Living off the land used to be much more common. Even those who didn’t run entire operations often had a kitchen garden or a few hens in their backyards to supplement their meals.
With cities rising up and houses being built on postage stamp lots, that kind of living is no longer accessible to many.
But farmers still know the gamble that comes with raising livestock or crops. While there’s never a guarantee of success, some definitely have a way with the land and the animals they raise.
Richard and Victoria Gorman in Awatere Valley, Marlborough, New Zealand, are those kinds of people. They not only know the lay of the land, they’ve won awards for their farming.
Working nearly 2,000 acres, the couple has made a name for themselves in both the sheep and beef farming worlds.
In 2017, they were named winners of the Westpac Bayleys Marlborough Sheep & Beef Farmer of the Year.
Many other farmers toured the Gormans’ farm, picking up valuable information about the way the Gormans run their operation.
But 2017 was a big year for the Gormans for another reason. They had some visitors on the farm earlier in 2017 that brought them a surprising amount of online attention.
It was late April when two red deer found themselves in an awkward situation. Springtime is rutting time, or the mating season, and it’s not uncommon to see males fighting.
What is a little more uncommon (but not unheard of) is to find males fighting and stuck in a fence, which is how Richard Gorman and another farmer, Jim Burrows, found the two bucks.
Despite the thrashing of the ensnared bucks, the farmers knew they wanted to free the two beasts. If one of the deer swung its head at just the right time, one or both of the farmers could have been injured.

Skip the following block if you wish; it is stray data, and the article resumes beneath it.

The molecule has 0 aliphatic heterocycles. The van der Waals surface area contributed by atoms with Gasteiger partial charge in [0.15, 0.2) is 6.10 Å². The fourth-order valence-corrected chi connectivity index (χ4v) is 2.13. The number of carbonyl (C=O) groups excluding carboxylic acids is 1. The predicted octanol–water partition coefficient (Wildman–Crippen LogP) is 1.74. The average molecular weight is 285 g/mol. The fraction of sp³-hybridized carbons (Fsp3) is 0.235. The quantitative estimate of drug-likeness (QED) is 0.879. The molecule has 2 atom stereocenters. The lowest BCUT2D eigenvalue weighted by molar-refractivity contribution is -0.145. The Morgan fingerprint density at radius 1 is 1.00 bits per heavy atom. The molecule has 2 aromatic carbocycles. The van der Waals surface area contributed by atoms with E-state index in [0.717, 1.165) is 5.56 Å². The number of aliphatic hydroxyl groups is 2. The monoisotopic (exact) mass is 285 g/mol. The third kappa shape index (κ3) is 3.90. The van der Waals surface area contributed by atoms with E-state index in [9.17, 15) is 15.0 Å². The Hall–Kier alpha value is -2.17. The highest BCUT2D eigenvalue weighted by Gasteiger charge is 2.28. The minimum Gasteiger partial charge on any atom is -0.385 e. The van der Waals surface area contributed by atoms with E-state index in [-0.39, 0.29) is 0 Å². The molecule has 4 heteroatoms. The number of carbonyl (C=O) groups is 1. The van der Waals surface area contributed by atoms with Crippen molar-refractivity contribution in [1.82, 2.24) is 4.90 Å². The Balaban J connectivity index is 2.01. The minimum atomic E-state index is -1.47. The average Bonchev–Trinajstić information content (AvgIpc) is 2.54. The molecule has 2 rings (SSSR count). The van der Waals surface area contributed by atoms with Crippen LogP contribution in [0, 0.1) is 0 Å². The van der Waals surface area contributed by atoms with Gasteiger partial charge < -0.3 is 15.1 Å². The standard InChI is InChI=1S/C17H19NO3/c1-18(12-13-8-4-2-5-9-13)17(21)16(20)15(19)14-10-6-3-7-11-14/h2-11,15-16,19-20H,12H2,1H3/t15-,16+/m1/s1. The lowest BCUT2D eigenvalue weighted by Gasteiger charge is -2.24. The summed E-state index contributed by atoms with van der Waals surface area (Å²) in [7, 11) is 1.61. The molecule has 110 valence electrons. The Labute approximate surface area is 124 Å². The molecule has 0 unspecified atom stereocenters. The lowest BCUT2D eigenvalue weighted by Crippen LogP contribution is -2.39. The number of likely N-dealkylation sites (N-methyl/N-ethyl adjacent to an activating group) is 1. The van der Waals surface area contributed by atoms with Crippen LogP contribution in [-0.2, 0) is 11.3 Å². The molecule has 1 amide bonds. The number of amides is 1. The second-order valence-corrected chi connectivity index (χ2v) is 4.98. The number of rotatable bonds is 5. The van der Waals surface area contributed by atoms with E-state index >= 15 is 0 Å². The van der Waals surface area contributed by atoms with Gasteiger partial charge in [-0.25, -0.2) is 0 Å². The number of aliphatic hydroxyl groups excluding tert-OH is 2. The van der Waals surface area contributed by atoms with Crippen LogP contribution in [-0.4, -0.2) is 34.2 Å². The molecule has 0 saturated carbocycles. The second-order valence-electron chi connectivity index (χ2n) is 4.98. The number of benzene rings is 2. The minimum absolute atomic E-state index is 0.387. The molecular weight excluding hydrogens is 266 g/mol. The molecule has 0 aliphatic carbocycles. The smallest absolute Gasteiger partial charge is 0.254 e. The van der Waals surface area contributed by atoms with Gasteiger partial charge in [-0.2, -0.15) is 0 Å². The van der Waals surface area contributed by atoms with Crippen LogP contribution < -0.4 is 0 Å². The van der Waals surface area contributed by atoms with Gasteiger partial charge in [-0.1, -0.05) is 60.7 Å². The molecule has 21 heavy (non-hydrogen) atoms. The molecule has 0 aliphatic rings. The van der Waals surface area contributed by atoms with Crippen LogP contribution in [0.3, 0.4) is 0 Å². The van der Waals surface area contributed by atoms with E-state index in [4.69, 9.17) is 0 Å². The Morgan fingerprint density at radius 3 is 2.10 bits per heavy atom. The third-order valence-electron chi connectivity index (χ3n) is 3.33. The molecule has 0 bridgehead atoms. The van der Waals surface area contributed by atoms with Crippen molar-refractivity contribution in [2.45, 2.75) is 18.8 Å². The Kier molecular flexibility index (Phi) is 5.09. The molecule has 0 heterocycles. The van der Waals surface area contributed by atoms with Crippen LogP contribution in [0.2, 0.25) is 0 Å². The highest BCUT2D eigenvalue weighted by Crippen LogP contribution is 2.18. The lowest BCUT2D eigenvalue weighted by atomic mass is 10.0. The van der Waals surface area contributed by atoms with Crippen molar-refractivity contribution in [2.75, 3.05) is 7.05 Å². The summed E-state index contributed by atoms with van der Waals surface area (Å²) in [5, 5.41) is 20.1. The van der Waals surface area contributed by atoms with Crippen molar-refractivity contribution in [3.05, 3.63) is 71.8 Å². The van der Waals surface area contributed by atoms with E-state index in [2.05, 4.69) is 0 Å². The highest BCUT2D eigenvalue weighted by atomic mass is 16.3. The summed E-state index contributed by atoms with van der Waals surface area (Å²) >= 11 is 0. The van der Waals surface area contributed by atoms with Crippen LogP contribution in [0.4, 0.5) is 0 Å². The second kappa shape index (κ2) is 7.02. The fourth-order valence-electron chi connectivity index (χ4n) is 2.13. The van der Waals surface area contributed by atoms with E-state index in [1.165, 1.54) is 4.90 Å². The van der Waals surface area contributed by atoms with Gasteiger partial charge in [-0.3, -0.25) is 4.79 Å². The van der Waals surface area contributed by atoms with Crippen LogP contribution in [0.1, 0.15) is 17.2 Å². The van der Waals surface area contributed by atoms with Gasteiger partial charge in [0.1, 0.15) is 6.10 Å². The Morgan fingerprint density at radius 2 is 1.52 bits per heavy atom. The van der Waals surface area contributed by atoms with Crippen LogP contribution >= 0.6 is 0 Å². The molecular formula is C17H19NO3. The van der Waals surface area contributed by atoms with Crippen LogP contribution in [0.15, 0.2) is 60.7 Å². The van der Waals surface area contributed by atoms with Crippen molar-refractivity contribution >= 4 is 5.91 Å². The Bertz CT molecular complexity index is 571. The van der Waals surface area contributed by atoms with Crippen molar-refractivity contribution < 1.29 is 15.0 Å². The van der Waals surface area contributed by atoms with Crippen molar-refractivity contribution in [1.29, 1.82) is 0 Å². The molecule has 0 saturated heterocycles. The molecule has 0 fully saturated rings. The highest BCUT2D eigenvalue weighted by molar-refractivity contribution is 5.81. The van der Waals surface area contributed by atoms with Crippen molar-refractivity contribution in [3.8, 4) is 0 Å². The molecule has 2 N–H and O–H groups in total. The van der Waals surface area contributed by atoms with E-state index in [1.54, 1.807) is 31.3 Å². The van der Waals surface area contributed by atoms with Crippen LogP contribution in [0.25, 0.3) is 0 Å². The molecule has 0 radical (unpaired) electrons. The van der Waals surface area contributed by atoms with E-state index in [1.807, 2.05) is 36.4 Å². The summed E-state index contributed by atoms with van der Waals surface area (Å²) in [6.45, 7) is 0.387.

That wasn’t a concern to Burrows, who said he just kept watch to ensure the bucks “didn’t flick an antler at us,” according to Stuff.
Burrows guessed the two had been trapped there at least 24 hours by the time he and Gorman found them, and it was a miracle they’d even passed them as they only went near that part of the property once or twice a week.
“They didn’t show any aggression to us, they just wanted to get away,” Burrows told Stuff. “I don’t think they would have lasted more than three or four days.”
After assessing the situation, they “went and got some wire cutters and let them go.”
Eventually, they managed to break the two apart and cut the fence material that had bound them together. The deer ran off, disappearing into the hills.
The fence line was in serious need of repair after the incident, but thanks to Gorman and Burrows the deer were free to roam at will once again.
The video of the rescue was picked up by different outlets and amassed over 600,000 shares through The Dodo alone.
While wildlife rescues are generally best left to the professionals, these farmers did what they could and thankfully no one was injured.
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